Genetic relationship, however, is less important than realizing we are neighbors sharing a region of air, water, and land. It matters to realize our culture is created presently by what we do and that is the foundation for what is to come and the future quality of life itself. We have to start thinking like our families did: we are all in this together. 

Folks have to stop shopping like a chicken running around with its head cut off because our economy is no longer your typical chicken and egg situation. We can do something about it. We can choose to build our community culture. We should be building the kind of culture that honors our ancestors (connected to Big Reed River or not) and is a worthy gift to leave as a foundation for our children. The way the world defines success currently, my generation will tell you, is begging for true meaning. We consider it an obligation to invest in things that are good and to stop investing in what deteriorates our own survival.

My dad (and mom!) have taught my brother and I how a good business should work. It's as simple as "doing right" to everybody. It's about doing what you can - with what you have - every chance you get.  It's not just a farm or a general store that makes a region prosper - it's a collective way of life.  

I'm looking forward to posting about the growing ways Red Hill General Store has been working to give back to the community. For now, check out the photos of our home-grown wind turbine on flikr. Here's a sneak peak photo of a presentation by Mr. Randy Webb, a Carroll County High School Agriculture Teacher and FFA Advisor. You'll learn about other green energy we're helping grow in student agriculture leaders and in streams across Carroll County.

Carroll County Agriculture Partnerships

We really like The National FFA Organization. My dad and I both once wore the blue corduroy FFA jacket and now my brother does too. This is the FFA creed adopted in 1929. All FFA members are required to memorize each paragraph. In it are the values taught by family farms. We think these ideas are important for our region and must be shared -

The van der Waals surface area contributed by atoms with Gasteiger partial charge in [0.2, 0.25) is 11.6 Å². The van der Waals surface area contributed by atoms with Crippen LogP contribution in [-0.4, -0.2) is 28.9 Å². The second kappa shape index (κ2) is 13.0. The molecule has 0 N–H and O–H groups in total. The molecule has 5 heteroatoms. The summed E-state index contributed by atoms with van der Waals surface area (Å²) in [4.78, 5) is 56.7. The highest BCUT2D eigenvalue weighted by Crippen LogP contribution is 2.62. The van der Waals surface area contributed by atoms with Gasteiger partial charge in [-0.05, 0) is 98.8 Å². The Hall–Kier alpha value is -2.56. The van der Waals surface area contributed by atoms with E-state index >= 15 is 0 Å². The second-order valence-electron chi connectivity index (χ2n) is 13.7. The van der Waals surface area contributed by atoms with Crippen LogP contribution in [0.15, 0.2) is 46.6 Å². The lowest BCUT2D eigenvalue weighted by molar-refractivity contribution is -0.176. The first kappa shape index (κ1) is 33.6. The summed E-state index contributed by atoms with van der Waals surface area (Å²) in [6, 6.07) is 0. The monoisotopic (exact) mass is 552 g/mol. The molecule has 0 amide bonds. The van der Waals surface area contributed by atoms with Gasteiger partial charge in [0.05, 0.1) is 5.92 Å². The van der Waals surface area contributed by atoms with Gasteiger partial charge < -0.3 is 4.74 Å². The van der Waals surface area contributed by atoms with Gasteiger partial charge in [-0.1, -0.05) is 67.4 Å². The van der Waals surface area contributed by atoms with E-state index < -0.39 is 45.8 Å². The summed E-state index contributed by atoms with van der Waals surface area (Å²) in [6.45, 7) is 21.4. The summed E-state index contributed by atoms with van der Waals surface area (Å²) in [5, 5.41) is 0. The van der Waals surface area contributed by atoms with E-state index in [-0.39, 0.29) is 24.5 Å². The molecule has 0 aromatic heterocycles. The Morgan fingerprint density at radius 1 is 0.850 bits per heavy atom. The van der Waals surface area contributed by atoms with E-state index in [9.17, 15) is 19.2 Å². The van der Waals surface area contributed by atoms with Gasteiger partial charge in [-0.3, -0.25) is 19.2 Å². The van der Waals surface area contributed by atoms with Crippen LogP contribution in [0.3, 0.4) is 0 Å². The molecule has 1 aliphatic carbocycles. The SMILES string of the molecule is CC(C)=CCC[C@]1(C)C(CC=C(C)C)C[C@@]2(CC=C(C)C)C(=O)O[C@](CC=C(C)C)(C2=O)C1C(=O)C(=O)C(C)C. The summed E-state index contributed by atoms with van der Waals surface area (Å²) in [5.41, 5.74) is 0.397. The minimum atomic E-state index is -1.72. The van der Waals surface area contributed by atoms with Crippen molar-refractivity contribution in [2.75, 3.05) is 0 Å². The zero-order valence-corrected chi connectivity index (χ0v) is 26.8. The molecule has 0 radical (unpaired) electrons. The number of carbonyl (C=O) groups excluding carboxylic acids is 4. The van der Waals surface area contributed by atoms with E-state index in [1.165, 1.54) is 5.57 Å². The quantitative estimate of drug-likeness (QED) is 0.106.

I believe in the future of agriculture, with a faith born not of words but of deeds - achievements won by the present and past generations of agriculturists; in the promise of better days through better ways, even as the better things we now enjoy have come to us from the struggles of former years.
I believe that to live and work on a good farm, or to be engaged in other agricultural pursuits, is pleasant as well as challenging; for I know the joys and discomforts of agricultural life and hold an inborn fondness for those associations which, even in hours of discouragement, I cannot deny.
I believe in leadership from ourselves and respect from others. I believe in my own ability to work efficiently and think clearly, with such knowledge and skill as I can secure, and in the ability of progressive agriculturists to serve our own and the public interest in producing and marketing the product of our toil.
I believe in less dependence on begging and more power in bargaining; in the life abundant and enough honest wealth to help make it so--for others as well as myself; in less need for charity and more of it when needed; in being happy myself and playing square with those whose happiness depends upon me.
I believe that American agriculture can and will hold true to the best traditions of our national life and that I can exert an influence in my home and community which will stand solid for my part in that inspiring task.
We believe supporting the development of local student agriculture leaders is priceless. 

Speaking of supporting good local business - ya'll this is a fabulous one - 

Have you seen Horton Photography's photographs? We were so impressed with her patient quality and mindfulness to the artistic expression of the human experience - we asked her to take some photos for us and we can't wait to share her work.

She'll genuinely appreciate your like on facebook - click the link above! We promise you won't mind seeing her stunning photos of the people who make up our community culture as you scroll through your news feed.

Email her

When we need a dedicated quality photographer, we'll always call Horton's

1 comment:

  1. I love this story, so well told, with fabulous pictures!!! This is the life I would love to productive and memorsble, in such beautiful country. Thank you for sharing!!! bonnie